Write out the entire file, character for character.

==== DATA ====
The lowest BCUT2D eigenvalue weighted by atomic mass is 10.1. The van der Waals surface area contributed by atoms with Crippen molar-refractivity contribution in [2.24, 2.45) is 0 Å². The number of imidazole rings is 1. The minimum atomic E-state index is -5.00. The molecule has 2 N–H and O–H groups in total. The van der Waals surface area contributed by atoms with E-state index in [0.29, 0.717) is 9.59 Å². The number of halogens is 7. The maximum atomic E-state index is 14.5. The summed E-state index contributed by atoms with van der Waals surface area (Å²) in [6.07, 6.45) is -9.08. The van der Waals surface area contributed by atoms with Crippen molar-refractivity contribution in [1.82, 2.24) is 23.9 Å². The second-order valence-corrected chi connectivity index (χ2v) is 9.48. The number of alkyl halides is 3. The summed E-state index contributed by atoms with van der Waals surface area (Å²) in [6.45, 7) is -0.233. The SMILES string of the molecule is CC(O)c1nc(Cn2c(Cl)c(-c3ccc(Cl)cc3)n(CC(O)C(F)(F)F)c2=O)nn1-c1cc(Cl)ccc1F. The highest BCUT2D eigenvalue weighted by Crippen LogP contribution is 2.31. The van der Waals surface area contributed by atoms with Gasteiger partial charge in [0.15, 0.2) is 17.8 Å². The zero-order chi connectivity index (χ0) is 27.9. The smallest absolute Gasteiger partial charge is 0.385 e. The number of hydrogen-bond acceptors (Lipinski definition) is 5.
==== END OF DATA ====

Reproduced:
The lowest BCUT2D eigenvalue weighted by atomic mass is 10.1. The van der Waals surface area contributed by atoms with Crippen molar-refractivity contribution in [2.24, 2.45) is 0 Å². The number of imidazole rings is 1. The minimum atomic E-state index is -5.00. The molecule has 2 N–H and O–H groups in total. The van der Waals surface area contributed by atoms with E-state index in [0.29, 0.717) is 9.59 Å². The number of halogens is 7. The maximum atomic E-state index is 14.5. The summed E-state index contributed by atoms with van der Waals surface area (Å²) in [6.07, 6.45) is -9.08. The van der Waals surface area contributed by atoms with Crippen molar-refractivity contribution in [1.82, 2.24) is 23.9 Å². The second-order valence-corrected chi connectivity index (χ2v) is 9.48. The number of alkyl halides is 3. The summed E-state index contributed by atoms with van der Waals surface area (Å²) in [6.45, 7) is -0.233. The SMILES string of the molecule is CC(O)c1nc(Cn2c(Cl)c(-c3ccc(Cl)cc3)n(CC(O)C(F)(F)F)c2=O)nn1-c1cc(Cl)ccc1F. The highest BCUT2D eigenvalue weighted by Crippen LogP contribution is 2.31. The van der Waals surface area contributed by atoms with Gasteiger partial charge in [0.15, 0.2) is 17.8 Å². The zero-order chi connectivity index (χ0) is 27.9. The smallest absolute Gasteiger partial charge is 0.385 e. The number of hydrogen-bond acceptors (Lipinski definition) is 5.